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ITíS NO SECRET THAT THESE CAN BE TOUGH TIMES for working musicians. But drummer Dan Needham has overcome adversity via sheer talent, a positive attitude, and a multifaceted approach to the industry.

“Diversity provides stability in unstable times,” says Needham, speaking from his Nashville home. “I saw the writing on the wall about the way the industry was going about a dozen years ago. I realized that besides doing sessions, it would benefit me to get into songwriting and producing, so I signed a publishing deal and got into production.”

So when Dan isnít in Nashvilleís top studios drumming with the likes of Michael McDonald, Amy Grant, Michael W. Smith, Garth Brooks, CeCe Winans, Vanessa Williams, and Charlie Peacock, heís participating in songwriting sessions, or producing such artists as John Schlitt, Paul Wilbur, and The Katinas.

Dan says his production experience has influenced the way he drums. “Now when I work as a drummer, Iím more likely to think in terms of what a producer wants to hear, as opposed to what a drummer might want to play. Iím more likely to think in terms of the arrangement or the chord progression.”

Central to Danís career strategy is a well-equipped home studio with a tracking room large enough to accommodate an entire band. “Sometimes itís just more economically feasible to track in a home studio,” he notes. “When I first came to Nashville in the early í90s, a budget for a Christian album might be $100,000, and $200,000 was not uncommon. Nowadays itís more like $25,000. But with my own studio, clients can get greatsounding tracks economically.”

The home studio also lets Dan collaborate remotely with clients. “I work with clients from all over the map. Brazil. Italy. I just did a record with a producer in South Africa. I was here doing drum tracks, and he was there with his artist, and we were all talking on Skype.”

It helps that Dan is skilled in many musical styles. “Most successful session guys I know are pretty fluent that way,Ē he says. ďIn one week, I may go from a Southern gospel session to a chart-reading big-band thing to a rock thing to a Latin thing.”

The resonance, the warmth, and the attack of these drums are supreme. And thatís not just me saying thatóitís the feedback I get from clients.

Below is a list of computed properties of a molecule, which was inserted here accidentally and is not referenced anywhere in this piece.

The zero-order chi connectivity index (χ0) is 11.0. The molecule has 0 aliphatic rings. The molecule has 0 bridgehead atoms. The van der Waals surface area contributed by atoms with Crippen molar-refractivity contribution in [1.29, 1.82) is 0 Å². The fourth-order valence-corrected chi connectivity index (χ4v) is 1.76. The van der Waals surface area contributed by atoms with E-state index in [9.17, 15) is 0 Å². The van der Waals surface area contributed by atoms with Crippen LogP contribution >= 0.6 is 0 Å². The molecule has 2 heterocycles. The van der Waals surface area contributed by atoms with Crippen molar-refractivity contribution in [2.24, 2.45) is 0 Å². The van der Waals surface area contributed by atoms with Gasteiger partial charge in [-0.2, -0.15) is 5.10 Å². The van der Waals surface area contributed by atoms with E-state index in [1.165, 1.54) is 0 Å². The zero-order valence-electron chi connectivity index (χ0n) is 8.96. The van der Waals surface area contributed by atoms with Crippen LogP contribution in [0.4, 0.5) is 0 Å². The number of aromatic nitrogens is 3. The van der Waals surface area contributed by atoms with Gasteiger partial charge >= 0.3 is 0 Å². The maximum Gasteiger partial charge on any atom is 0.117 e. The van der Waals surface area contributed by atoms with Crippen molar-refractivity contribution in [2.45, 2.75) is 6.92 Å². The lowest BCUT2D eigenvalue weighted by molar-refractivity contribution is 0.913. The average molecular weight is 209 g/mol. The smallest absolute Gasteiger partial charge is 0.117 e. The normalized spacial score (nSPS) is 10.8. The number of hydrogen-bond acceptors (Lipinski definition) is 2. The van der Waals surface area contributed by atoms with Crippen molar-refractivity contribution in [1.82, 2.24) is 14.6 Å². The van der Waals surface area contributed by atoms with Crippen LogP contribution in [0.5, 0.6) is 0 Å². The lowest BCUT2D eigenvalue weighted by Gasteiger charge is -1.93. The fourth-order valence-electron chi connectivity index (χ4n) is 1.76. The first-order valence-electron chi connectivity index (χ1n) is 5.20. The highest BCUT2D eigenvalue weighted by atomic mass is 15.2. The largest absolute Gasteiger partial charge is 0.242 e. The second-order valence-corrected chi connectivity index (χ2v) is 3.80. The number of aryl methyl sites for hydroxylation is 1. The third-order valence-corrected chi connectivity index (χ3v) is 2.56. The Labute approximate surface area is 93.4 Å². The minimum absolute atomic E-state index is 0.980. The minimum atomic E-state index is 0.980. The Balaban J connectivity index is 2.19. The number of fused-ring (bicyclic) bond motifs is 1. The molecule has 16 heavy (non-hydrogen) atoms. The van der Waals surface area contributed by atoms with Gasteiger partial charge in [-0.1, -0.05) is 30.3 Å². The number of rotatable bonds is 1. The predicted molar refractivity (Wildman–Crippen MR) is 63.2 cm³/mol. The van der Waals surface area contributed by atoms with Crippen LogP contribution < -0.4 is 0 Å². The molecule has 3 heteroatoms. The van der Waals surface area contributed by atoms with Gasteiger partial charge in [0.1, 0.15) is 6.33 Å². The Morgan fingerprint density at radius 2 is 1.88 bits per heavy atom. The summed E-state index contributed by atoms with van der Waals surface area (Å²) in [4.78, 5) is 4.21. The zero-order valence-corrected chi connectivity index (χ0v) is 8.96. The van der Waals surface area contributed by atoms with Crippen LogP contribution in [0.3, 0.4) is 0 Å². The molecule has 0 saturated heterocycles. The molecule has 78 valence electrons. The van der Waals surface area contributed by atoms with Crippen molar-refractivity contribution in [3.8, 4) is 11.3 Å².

He credits this versatility to his musical education. “My dad was a drummer, and my mom played keyboards,” he says. “My mother was adamant about finding me a teacher who could teach me everything, not just rock-and-roll. I had a great teacher growing up in upstate New York named Brad Nemcek. Weíd work on jazz drums, rock drums, Latin, vibes, everything. One summer I borrowed the schoolís timpani, and we worked on that. My mother wasnít incredibly happy about having those big tympani in the living room, though she kept some of her potted plants on them while I wasnít playing.”

Dan has used a variety of maple and birch Yamaha kits over the years. These days his favorite is a burgundy-sparkle Absolute Maple. “I have a 22” kick, a 24” kick, tom sizes 10”, 12”, 13”, 14”, 16”, and 18”. Itís an awesome kit, because I can hit any style with it. I can go from big, lush, adult-contemporary sounds to aggressive rock to jazz. Theyíre incredibly flexible from a tuning standpoint. I can get low fundamental tones or crank them way up. The resonance, the warmth, and the attack of these drums are supreme. And thatís not just me saying thatóitís the feedback I get from clients. I love this kit.”

Dan also boasts a large collection of Yamaha snares, though he has trouble singling out a favorite. “I love the chrome-over-brass Paul Leim Signature Snares. I have the 6.5” and the 5”, and theyíre both brilliant. I love the Roy Haynes hammered-copper snare. The Manu Katchť signature snare is fantastic. I also love the Akira Jimbo, though I donít tune it like Akira doesóI tune it really low and put a couple of gels on it. You get this tight, fat, chestpunching sound like drums recorded in the ’70s. And the cross-stick sound is amazing.”

From constructing his kits to managing his career, Danís byword is adaptability. “When I first got into the music scene, times were already changing,” he recalls. “Established players were either adapting or getting bitter. I made a conscious decision to be one of the guys who wanted to change and grow, and not one of the old codgers who sat around complaining. Because you can adapt and continue on, or you can just get bitter and fade away.”

(Photography Credit: Taylor Christian Jones)